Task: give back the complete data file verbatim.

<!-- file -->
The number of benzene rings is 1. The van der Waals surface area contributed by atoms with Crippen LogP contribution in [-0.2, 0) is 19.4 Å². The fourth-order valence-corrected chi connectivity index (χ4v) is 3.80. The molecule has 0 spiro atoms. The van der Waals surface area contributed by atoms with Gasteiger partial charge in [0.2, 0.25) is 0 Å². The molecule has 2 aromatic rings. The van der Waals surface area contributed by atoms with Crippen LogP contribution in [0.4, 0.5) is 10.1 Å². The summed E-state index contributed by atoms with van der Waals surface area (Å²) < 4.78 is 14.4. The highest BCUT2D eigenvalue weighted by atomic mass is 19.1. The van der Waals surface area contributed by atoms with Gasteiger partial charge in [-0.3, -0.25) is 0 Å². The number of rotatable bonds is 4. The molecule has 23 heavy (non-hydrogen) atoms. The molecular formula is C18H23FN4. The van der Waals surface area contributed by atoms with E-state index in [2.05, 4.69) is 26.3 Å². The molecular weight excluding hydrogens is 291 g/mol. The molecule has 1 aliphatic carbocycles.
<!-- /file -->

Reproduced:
The number of benzene rings is 1. The van der Waals surface area contributed by atoms with Crippen LogP contribution in [-0.2, 0) is 19.4 Å². The fourth-order valence-corrected chi connectivity index (χ4v) is 3.80. The molecule has 0 spiro atoms. The van der Waals surface area contributed by atoms with Gasteiger partial charge in [0.2, 0.25) is 0 Å². The molecule has 2 aromatic rings. The van der Waals surface area contributed by atoms with Crippen LogP contribution in [0.4, 0.5) is 10.1 Å². The summed E-state index contributed by atoms with van der Waals surface area (Å²) < 4.78 is 14.4. The highest BCUT2D eigenvalue weighted by atomic mass is 19.1. The van der Waals surface area contributed by atoms with Gasteiger partial charge in [-0.3, -0.25) is 0 Å². The number of rotatable bonds is 4. The molecule has 23 heavy (non-hydrogen) atoms. The molecular formula is C18H23FN4. The van der Waals surface area contributed by atoms with E-state index in [2.05, 4.69) is 26.3 Å². The molecular weight excluding hydrogens is 291 g/mol. The molecule has 1 aliphatic carbocycles.